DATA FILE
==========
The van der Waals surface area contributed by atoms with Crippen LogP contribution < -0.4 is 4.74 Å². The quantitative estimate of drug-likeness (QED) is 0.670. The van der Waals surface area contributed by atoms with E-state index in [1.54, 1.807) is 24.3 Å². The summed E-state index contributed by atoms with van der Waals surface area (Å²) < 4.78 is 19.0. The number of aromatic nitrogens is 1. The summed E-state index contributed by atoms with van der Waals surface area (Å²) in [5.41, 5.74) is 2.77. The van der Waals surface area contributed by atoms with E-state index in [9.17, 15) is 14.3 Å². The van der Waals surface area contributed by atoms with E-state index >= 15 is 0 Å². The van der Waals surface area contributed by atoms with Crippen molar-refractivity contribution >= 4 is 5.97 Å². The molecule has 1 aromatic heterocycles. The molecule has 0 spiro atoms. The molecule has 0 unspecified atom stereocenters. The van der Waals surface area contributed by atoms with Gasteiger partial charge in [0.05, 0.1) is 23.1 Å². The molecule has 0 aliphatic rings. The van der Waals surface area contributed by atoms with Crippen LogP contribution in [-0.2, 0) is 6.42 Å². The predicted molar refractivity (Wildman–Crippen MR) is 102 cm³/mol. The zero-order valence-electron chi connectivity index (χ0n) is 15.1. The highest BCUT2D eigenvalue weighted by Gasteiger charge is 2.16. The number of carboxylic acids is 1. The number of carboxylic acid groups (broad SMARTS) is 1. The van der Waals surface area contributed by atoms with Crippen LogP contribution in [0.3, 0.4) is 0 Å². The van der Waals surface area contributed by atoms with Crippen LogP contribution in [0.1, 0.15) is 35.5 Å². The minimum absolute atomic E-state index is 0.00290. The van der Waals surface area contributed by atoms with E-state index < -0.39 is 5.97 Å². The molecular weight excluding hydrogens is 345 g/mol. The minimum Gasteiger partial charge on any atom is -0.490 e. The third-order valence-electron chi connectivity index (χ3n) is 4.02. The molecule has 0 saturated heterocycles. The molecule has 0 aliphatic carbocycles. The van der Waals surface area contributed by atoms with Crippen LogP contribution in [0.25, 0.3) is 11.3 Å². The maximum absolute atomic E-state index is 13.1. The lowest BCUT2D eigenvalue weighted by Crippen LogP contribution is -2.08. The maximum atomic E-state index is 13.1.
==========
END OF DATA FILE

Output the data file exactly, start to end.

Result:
The van der Waals surface area contributed by atoms with Crippen LogP contribution < -0.4 is 4.74 Å². The quantitative estimate of drug-likeness (QED) is 0.670. The van der Waals surface area contributed by atoms with E-state index in [1.54, 1.807) is 24.3 Å². The summed E-state index contributed by atoms with van der Waals surface area (Å²) < 4.78 is 19.0. The number of aromatic nitrogens is 1. The summed E-state index contributed by atoms with van der Waals surface area (Å²) in [5.41, 5.74) is 2.77. The van der Waals surface area contributed by atoms with E-state index in [9.17, 15) is 14.3 Å². The van der Waals surface area contributed by atoms with E-state index >= 15 is 0 Å². The van der Waals surface area contributed by atoms with Crippen molar-refractivity contribution >= 4 is 5.97 Å². The molecule has 1 aromatic heterocycles. The molecule has 0 spiro atoms. The molecule has 0 unspecified atom stereocenters. The van der Waals surface area contributed by atoms with Gasteiger partial charge in [0.05, 0.1) is 23.1 Å². The molecule has 0 aliphatic rings. The van der Waals surface area contributed by atoms with Crippen LogP contribution in [-0.2, 0) is 6.42 Å². The predicted molar refractivity (Wildman–Crippen MR) is 102 cm³/mol. The zero-order valence-electron chi connectivity index (χ0n) is 15.1. The highest BCUT2D eigenvalue weighted by Gasteiger charge is 2.16. The number of carboxylic acids is 1. The number of carboxylic acid groups (broad SMARTS) is 1. The van der Waals surface area contributed by atoms with Crippen LogP contribution in [0.3, 0.4) is 0 Å². The van der Waals surface area contributed by atoms with Crippen LogP contribution in [0.1, 0.15) is 35.5 Å². The minimum absolute atomic E-state index is 0.00290. The van der Waals surface area contributed by atoms with E-state index < -0.39 is 5.97 Å². The molecular weight excluding hydrogens is 345 g/mol. The minimum Gasteiger partial charge on any atom is -0.490 e. The third-order valence-electron chi connectivity index (χ3n) is 4.02. The molecule has 0 saturated heterocycles. The molecule has 0 aliphatic carbocycles. The van der Waals surface area contributed by atoms with Crippen LogP contribution in [0.25, 0.3) is 11.3 Å². The maximum absolute atomic E-state index is 13.1. The lowest BCUT2D eigenvalue weighted by Crippen LogP contribution is -2.08. The maximum atomic E-state index is 13.1.